Third, just because a drug is approved does not mean everyone will be able to afford it. This is especially true in poorer countries outside the West, where most of the world population is located. 84% of the world lives on under $20 a day, and gwern says that this drug costs $8 a day in the US. So it looks like most people in the world won't be able to afford it anytime soon.
Fourth, just because someone can afford it does not mean they are open to the concept. Western medicine is not embraced by everyone in the West, and it is often rejected in many other parts of the world. This study found that 27% of Chinese did not consult a Western doctor for their most recent illness.
Fifth, even if someone is okay with Western medicine, they may not want to take an anti-aging pill. 40% of Americans drink practically nothing despite the purported anti-aging benefits of red wine, the remaining 60% don't all drink red wine, and the ones who do presumably don't all do so for anti-aging reasons. Very few people, a tiny minority, take resveratrol. Only a small minority takes Vitamin D, despite its anti-aging benefits. Only a small minority are vegetarian, despite evidence of vegetarian longevity. Anti-aging blood transfer and cryonics are both commonly regarded as creepy jokes in popular culture. And no one seems to be attempting to illegally take metformin. Given all these examples, only a minority can be expected to take metformin prior to the longevity horizon.
Sixth, just because someone is willing and able to take it doesn't mean it's the most effective way to increase their lifespan with their limited excess money. If you are very poor, spending the same money on meat, vitamin fortification, or conventional healthcare may have a greater impact on your longevity. Gwern's calculations on metformin seem to support this.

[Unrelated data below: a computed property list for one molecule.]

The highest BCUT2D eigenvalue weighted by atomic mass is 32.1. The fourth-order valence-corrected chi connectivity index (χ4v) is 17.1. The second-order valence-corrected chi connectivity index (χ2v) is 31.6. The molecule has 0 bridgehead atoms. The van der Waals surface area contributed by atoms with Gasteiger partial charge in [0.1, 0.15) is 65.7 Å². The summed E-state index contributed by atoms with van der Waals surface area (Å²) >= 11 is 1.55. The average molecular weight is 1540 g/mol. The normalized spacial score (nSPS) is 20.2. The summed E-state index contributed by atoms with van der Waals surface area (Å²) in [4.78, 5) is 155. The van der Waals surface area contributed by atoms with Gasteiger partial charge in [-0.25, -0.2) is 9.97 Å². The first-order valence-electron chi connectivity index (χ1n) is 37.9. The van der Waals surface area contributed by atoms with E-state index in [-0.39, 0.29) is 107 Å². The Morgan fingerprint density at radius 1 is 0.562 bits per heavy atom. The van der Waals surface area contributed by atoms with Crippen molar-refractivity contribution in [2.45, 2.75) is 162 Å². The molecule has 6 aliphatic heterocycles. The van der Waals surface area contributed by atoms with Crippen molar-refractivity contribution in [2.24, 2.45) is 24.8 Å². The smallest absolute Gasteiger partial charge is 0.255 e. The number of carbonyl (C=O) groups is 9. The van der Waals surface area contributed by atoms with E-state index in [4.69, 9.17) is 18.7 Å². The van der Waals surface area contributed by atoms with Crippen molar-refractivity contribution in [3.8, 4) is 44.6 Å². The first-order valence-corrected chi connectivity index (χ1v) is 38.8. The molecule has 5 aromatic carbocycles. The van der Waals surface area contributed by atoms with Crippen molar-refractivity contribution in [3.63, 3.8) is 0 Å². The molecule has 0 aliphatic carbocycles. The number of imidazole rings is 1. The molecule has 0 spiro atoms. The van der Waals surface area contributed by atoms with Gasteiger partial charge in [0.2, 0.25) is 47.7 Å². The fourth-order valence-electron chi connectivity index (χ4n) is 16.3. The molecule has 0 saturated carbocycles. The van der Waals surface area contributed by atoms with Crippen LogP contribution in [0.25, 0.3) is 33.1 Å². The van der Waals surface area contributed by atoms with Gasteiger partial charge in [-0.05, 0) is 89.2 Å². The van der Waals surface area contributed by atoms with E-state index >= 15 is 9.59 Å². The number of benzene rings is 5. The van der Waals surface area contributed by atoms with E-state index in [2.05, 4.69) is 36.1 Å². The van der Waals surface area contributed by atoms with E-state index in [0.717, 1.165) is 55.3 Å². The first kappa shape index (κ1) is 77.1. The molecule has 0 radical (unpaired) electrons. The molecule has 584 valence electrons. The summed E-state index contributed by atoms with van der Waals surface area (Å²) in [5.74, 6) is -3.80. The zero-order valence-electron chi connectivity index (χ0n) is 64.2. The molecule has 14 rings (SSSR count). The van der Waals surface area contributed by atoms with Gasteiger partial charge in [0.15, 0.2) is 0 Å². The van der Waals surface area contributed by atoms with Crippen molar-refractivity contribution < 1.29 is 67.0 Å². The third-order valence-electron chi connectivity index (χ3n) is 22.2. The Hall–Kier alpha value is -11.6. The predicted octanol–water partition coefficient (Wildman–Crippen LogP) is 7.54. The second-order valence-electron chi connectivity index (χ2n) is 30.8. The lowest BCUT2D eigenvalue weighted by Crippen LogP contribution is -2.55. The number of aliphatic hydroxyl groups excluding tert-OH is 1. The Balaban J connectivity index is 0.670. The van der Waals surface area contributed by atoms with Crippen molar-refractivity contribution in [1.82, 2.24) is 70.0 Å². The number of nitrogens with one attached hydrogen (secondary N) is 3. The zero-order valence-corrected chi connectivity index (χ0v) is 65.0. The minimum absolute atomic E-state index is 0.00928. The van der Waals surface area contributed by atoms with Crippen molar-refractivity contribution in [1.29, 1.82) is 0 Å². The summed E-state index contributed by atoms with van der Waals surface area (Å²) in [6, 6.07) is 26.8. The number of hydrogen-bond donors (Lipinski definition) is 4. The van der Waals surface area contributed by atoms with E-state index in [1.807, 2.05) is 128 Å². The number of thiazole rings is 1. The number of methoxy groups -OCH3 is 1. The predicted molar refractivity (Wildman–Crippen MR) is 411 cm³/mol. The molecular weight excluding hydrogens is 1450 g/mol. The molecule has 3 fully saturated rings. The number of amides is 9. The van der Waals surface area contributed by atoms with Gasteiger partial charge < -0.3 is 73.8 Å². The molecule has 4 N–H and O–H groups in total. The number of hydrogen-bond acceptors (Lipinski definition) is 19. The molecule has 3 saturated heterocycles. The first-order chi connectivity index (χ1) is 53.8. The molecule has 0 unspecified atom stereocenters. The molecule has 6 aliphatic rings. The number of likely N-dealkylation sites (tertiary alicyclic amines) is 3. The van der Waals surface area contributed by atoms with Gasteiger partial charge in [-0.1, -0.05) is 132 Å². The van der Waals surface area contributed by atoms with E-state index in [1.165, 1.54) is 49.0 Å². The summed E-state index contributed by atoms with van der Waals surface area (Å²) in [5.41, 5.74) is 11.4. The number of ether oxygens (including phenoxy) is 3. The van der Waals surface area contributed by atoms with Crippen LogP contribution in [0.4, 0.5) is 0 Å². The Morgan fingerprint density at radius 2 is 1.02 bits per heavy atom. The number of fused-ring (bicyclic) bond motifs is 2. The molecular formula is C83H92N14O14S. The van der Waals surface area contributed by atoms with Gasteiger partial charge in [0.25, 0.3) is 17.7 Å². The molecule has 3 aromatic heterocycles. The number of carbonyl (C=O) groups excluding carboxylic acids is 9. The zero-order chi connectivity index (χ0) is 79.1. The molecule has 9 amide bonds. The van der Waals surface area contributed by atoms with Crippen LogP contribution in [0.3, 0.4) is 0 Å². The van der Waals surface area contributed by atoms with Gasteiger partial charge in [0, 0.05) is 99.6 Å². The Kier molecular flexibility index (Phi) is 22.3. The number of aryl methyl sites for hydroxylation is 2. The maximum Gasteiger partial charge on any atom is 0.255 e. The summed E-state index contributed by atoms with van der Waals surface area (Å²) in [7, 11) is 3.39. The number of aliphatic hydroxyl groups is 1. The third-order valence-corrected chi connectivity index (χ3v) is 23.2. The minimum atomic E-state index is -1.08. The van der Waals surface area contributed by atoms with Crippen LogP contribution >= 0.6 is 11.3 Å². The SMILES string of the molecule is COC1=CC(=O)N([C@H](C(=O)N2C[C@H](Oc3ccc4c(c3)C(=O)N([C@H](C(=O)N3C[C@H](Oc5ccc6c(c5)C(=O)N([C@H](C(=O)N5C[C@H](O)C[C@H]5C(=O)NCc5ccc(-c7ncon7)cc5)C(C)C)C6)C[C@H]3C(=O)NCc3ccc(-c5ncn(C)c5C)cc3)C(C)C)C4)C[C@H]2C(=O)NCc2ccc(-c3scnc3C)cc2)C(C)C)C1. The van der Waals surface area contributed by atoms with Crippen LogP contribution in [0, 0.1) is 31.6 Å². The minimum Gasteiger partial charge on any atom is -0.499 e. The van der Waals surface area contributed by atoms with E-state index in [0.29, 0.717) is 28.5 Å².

Seventh, even if metformin is optimal for a poor person, it will still have a nontrivial opportunity cost in the form of foregone health and nutritional expenses.
Eighth, this is still a rough and simple argument which must be adjusted for the Optimizer's Curse when compared against something like anti-malarial bed nets.
Estimating these numbers in my head, it seems like you are overestimating the cost-effectiveness by an order of perhaps several thousand. That is a massive error. Imagine if Givewell had started out by saying that bed nets save lives for $1 each and then revised it up to the current $2,000.
Metformin is not 8 dollars a day, but 2 cents a day in Indian pharmacies. As TAME study and adoption will take at least a decade, people will be in general even reacher and can take the drug.
Metformin has already passed Phaze 1,2 and 3 for many other conditions so its safety profile is well known. It is even known to extend the life of diabetics so they live longer than healthy people.
I explored the problem that not everybody will take it in the article. First, I assume that only half people will take it for whatever reason. Secondary, I explore the ways solving administration problem via food fortification or insurance pressure. Thirdly, metformin is just an example of simple intervention, there are some which are even easier to administrate via food fortification, first of all, vitamin D.
Citation needed. Also, the poverty figure I cited is already adjusted for PPP.
Not by much. Also you assumed that universal drug use would start in 2020, only two years away.
By the way, I'm very confused by the assumption that 5 billion people will be born in 2020. It's obviously wrong, and I don't see what predictive value it has.
Moreover, I don't see how there will be 2.5 billion other people alive in 2100. The claim just isn't supported.
I don't know anything about this. It needs to be cited so that it can be verified and contextualized, and included in the original article so as to prevent people from wasting their time. The prospects for Metformin approval are crucial to your argument about its cost-effectiveness. You can't merely add it as a forum comment to whoever happens to reply.